Yes, it's Hardwired again! This time, I played one of the other missions in the rulebook, namely the Seraph Protocol Mission. There were three objectives: kill the guards (in this case, the marauding yokels), disable the researcher's implanted cortex bomb (in this case, probably a stick of dynamite in a bucket) and usher her off the far side of the board.
The team assembled at one side of the board. Far away, their target stood between two guards.
It wasn't going to be easy getting her out of danger.
But actually, it was. The two thugs hit the ground in the first turn's shooting, and the team's hacker swiftly disabled the crude bomb. However, the enemy were gathering...
So the team ducked inside the gas station and took up positions.
A horde of thugs rushed the side of the gas station, looking to capture the flank and the priceless moonshine still inside.
And a team of heavily-armoured alien soldiers burst onto the scene, attacking from the front!
The team came out with guns blazing. The entire mob of enemies was cut down with three grenades and some vicious shooting. The team's medic sustained a wound but thankfully was able to patch himself up. Seeing her chance, the researcher fled off the table, and the mission was a success! The heroes settled down to enjoy the treasure trove of salvaged junk, and to make the most of the moonshine still.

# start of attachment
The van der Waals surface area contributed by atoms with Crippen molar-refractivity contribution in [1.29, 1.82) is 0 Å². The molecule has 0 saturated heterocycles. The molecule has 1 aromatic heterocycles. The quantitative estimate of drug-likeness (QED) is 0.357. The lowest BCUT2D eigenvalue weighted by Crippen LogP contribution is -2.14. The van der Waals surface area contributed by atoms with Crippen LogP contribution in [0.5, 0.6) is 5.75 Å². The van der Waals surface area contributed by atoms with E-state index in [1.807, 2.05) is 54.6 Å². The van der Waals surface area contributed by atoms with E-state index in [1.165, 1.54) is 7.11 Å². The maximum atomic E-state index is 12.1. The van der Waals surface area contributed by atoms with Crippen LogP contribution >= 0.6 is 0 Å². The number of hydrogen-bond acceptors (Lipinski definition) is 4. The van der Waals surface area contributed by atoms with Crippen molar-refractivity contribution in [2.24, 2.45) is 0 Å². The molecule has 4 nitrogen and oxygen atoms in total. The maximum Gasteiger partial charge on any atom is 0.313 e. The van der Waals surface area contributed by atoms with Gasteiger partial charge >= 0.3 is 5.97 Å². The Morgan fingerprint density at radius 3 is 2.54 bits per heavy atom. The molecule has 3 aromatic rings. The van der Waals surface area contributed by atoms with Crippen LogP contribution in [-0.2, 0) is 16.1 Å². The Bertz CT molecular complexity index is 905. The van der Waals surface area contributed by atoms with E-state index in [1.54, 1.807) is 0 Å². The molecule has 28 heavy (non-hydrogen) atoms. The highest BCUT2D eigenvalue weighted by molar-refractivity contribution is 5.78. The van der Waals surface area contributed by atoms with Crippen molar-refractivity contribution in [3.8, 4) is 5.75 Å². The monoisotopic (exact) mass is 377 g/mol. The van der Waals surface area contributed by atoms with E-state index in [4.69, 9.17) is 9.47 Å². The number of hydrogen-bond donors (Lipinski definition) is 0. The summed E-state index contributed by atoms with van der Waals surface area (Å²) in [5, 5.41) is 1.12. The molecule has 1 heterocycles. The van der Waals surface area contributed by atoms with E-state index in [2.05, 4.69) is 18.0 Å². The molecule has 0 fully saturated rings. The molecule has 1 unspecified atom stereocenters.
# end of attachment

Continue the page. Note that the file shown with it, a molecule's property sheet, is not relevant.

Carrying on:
This was another fast, enjoyable game using the Hardwired rules. As before, the game gets much, much harder as it goes on, as enemies pour into the area. It's frantic stuff, and I think I might have forgotten a couple of rules - but I forgot them equally, so the game remained as fair as ever. On the Give 'Em Lead blog, Maj Guiscard suggested making cards for the various types of agent - if I do much more Hardwired, I might give this a try.
Hardwired is built for one sort of game, bascially, but it might be interesting to try something a bit different. Making all the enemies medium-tough, but only giving them close combat weapons, might lead to an interesting Starship Troopers-type game. At any rate, it's an easy and enjoyable set of single-player rules, provided that you're prepared to improvise a little.